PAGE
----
Buying crabs

Crabs are priced by the crab, by the dozen or by the half or full bushel (a bushel includes between six to seven dozen large crabs). (Gene Sweeney Jr., Baltimore Sun photo / May 21, 2013)

Buying crabs is a fairly straightforward proposition — if you know what you want. Below are a few tips about what to expect and what to look for when buying crabs:

Specify gender: Crab gender is easy to distinguish: male crabs (or "jimmies") have a narrow, T-shaped "apron" on the back of their shell, while female crabs ("sooks") have a wide apron. In addition, live females have red-tipped claws, while male claws are blue. While both can be eaten, limits have been set this year on the number of females crabbers can catch. While some crab-lovers say female meat tastes sweeter, many shy away from eating females to encourage reproduction.

Find your size: Crabs range in size from small (4 1/2 to 5 inches across) to jumbo or colossal (larger than 6 inches). Some crab sellers may list their crabs as No. 1, 2 and 3. No. 1 crabs are the largest, heaviest males, No. 2s are smaller males and No. 3s are the smallest crabs, including females.

Estimate quantity: Crabs are priced by the crab, by the dozen or by the half or full bushel (a bushel includes between six to seven dozen large crabs). Bruce Whalen, manager of Cantler's Riverside Inn in Annapolis, says that most people visiting the restaurant eat about four or five crabs in one sitting (though that number could be much higher for experienced crab-lovers).

Legal and living: When buying crabs to steam at home, Annapolis Seafood Market manager Mike Herr recommends making sure the crabs are of legal size (at least 5 inches across for males; there is no size limit for mature females) and alive. "It's pretty simple," he says. "They're good as long as they're alive and trying to bite you."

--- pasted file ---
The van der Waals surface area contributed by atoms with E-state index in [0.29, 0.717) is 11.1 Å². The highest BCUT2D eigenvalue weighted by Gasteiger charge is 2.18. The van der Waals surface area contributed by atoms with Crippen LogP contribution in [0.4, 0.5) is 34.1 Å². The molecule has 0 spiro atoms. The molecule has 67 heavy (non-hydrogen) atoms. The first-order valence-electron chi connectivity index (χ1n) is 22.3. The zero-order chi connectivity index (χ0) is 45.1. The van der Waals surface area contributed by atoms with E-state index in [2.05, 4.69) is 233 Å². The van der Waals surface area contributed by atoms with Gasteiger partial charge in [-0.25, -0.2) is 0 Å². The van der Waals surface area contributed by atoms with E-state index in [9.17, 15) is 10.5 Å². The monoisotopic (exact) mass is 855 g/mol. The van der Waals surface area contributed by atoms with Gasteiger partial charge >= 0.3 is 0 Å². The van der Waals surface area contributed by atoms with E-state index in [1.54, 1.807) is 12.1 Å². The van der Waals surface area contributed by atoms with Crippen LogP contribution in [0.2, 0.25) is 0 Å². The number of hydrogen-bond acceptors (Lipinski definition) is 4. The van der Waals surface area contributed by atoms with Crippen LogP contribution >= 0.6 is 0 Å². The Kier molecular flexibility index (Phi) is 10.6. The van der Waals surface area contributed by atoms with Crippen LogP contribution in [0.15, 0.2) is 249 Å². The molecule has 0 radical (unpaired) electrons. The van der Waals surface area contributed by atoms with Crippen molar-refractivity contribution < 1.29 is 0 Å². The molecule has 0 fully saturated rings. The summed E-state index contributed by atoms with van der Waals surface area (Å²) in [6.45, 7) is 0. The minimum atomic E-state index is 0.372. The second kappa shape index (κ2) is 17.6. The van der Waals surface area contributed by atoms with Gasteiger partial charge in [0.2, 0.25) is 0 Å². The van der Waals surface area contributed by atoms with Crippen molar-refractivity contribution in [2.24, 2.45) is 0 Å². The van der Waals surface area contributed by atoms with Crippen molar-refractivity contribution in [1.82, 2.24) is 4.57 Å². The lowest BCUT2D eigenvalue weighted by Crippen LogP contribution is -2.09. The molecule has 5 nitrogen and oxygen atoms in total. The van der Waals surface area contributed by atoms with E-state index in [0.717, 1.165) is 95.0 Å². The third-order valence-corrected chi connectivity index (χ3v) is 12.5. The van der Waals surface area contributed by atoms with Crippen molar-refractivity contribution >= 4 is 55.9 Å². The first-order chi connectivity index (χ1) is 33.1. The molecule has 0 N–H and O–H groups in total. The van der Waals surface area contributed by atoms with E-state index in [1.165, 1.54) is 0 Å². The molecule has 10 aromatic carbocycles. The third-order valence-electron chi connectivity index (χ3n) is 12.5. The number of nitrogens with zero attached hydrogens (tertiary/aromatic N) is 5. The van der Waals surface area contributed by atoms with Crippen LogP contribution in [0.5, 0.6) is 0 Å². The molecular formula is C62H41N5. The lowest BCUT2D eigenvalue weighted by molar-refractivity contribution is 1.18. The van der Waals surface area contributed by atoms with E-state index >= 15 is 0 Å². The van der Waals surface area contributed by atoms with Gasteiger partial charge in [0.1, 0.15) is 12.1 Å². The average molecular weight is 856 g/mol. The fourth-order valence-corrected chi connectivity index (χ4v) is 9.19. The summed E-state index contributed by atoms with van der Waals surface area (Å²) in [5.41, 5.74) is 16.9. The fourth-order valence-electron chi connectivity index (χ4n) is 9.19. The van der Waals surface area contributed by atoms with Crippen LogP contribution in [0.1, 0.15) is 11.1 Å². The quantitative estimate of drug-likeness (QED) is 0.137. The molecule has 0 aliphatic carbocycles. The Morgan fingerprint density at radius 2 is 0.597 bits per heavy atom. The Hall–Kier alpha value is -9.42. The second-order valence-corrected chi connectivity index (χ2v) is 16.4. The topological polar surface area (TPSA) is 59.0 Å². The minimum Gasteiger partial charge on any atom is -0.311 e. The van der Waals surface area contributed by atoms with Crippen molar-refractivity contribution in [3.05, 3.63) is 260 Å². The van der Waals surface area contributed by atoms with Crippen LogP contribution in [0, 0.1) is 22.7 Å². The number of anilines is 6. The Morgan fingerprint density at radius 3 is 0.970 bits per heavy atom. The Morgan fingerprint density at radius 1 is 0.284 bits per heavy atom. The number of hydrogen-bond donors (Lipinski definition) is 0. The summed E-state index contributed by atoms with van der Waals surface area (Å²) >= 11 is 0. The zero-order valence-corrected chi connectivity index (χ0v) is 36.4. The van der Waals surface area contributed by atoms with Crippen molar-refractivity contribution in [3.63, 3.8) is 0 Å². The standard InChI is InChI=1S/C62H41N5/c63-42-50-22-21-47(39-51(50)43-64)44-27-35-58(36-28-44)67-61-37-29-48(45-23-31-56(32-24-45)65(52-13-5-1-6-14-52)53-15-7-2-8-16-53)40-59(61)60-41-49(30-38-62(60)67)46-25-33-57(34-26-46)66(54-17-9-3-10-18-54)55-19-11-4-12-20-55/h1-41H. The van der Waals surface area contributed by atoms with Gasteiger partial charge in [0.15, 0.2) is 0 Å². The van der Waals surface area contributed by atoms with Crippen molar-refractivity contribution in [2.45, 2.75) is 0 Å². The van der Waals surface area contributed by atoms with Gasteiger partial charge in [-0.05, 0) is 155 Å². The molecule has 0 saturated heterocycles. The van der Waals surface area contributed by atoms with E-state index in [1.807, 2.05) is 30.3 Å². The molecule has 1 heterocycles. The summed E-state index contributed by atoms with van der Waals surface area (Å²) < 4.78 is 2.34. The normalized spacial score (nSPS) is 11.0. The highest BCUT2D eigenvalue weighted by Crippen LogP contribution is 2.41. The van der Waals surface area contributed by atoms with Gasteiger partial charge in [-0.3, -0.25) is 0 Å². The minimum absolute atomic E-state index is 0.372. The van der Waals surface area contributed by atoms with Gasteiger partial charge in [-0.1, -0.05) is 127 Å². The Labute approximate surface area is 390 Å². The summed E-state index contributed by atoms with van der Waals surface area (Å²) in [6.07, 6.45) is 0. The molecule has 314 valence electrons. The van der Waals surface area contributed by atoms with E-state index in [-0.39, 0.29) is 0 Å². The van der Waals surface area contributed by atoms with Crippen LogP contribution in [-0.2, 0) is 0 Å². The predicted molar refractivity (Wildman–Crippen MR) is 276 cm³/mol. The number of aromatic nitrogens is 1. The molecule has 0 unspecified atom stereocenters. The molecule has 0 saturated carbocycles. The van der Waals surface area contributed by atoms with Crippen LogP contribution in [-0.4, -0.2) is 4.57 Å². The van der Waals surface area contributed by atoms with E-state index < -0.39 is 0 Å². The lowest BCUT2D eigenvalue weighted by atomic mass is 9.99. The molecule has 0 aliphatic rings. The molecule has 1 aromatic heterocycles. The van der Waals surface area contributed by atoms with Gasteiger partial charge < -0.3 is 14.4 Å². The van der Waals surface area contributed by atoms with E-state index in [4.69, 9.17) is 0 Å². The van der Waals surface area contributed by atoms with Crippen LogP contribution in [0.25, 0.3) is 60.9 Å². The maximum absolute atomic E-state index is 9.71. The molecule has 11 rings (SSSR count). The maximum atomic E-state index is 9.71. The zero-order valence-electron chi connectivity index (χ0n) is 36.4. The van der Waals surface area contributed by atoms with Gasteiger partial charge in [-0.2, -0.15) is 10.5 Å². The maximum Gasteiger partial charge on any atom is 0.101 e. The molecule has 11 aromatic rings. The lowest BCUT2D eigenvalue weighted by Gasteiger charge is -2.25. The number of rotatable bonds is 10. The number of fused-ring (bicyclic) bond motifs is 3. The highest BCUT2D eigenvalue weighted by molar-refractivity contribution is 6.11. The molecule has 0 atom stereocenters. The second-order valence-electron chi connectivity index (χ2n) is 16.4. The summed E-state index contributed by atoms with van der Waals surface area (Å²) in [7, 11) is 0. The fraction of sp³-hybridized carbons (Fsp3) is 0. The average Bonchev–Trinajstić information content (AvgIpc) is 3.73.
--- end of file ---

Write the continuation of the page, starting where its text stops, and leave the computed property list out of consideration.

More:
Finding the heavy crabs: Tony Conrad, of Conrad's Crabs in Parkville, adds that shoppers can make sure they're buying the best fresh crabs by squeezing the back of the shell. "If you can't crack it with your thumb, it'll be heavy and full of mustard," he advises (mustard is the colloquial term for tomalley, a fatty substance that looks and feels like regular mustard). "But if the top of the shell is brittle, that's a 'whitey.' " (A whitey is a crab that has just grown its hard shell; it will be less meaty than a crab with a harder shell.)

Know your audience: Whether you're buying live or steamed crabs, Conrad also recommends knowing your crab-pickers. "Find a crab that fits your needs," he says. "If you have a bunch of kids sitting down, I wouldn't waste my money on jumbo crabs. Get something fun and easy for kids to pick."